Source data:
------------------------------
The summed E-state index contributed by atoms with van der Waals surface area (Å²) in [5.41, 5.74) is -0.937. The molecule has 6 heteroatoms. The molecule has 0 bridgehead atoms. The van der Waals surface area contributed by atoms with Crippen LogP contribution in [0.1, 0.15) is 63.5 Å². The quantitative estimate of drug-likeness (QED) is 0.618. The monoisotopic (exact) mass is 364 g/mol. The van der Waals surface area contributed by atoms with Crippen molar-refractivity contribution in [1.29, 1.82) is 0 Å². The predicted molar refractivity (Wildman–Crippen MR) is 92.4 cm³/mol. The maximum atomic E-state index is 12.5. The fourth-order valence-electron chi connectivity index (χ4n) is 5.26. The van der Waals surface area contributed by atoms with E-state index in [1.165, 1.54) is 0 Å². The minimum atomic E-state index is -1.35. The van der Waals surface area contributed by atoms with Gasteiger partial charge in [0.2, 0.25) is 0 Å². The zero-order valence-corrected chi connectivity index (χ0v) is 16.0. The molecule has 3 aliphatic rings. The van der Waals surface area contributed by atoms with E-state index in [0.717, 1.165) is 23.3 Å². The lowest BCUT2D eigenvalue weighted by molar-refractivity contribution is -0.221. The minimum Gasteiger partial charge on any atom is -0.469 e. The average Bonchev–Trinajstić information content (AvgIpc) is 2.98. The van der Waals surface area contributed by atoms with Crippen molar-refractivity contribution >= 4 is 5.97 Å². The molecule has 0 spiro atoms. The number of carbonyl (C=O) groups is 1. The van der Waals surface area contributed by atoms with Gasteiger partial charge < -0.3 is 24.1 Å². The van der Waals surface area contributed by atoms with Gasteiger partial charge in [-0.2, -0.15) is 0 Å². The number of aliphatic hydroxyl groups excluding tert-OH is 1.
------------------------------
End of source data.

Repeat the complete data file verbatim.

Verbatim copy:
The summed E-state index contributed by atoms with van der Waals surface area (Å²) in [5.41, 5.74) is -0.937. The molecule has 6 heteroatoms. The molecule has 0 bridgehead atoms. The van der Waals surface area contributed by atoms with Crippen LogP contribution in [0.1, 0.15) is 63.5 Å². The quantitative estimate of drug-likeness (QED) is 0.618. The monoisotopic (exact) mass is 364 g/mol. The van der Waals surface area contributed by atoms with Crippen molar-refractivity contribution in [1.29, 1.82) is 0 Å². The predicted molar refractivity (Wildman–Crippen MR) is 92.4 cm³/mol. The maximum atomic E-state index is 12.5. The fourth-order valence-electron chi connectivity index (χ4n) is 5.26. The van der Waals surface area contributed by atoms with E-state index in [1.165, 1.54) is 0 Å². The minimum atomic E-state index is -1.35. The van der Waals surface area contributed by atoms with Gasteiger partial charge in [0.2, 0.25) is 0 Å². The zero-order valence-corrected chi connectivity index (χ0v) is 16.0. The molecule has 3 aliphatic rings. The van der Waals surface area contributed by atoms with E-state index in [0.717, 1.165) is 23.3 Å². The lowest BCUT2D eigenvalue weighted by molar-refractivity contribution is -0.221. The minimum Gasteiger partial charge on any atom is -0.469 e. The average Bonchev–Trinajstić information content (AvgIpc) is 2.98. The van der Waals surface area contributed by atoms with Crippen molar-refractivity contribution >= 4 is 5.97 Å². The molecule has 0 spiro atoms. The number of carbonyl (C=O) groups is 1. The van der Waals surface area contributed by atoms with Gasteiger partial charge < -0.3 is 24.1 Å². The van der Waals surface area contributed by atoms with Gasteiger partial charge in [-0.2, -0.15) is 0 Å². The number of aliphatic hydroxyl groups excluding tert-OH is 1.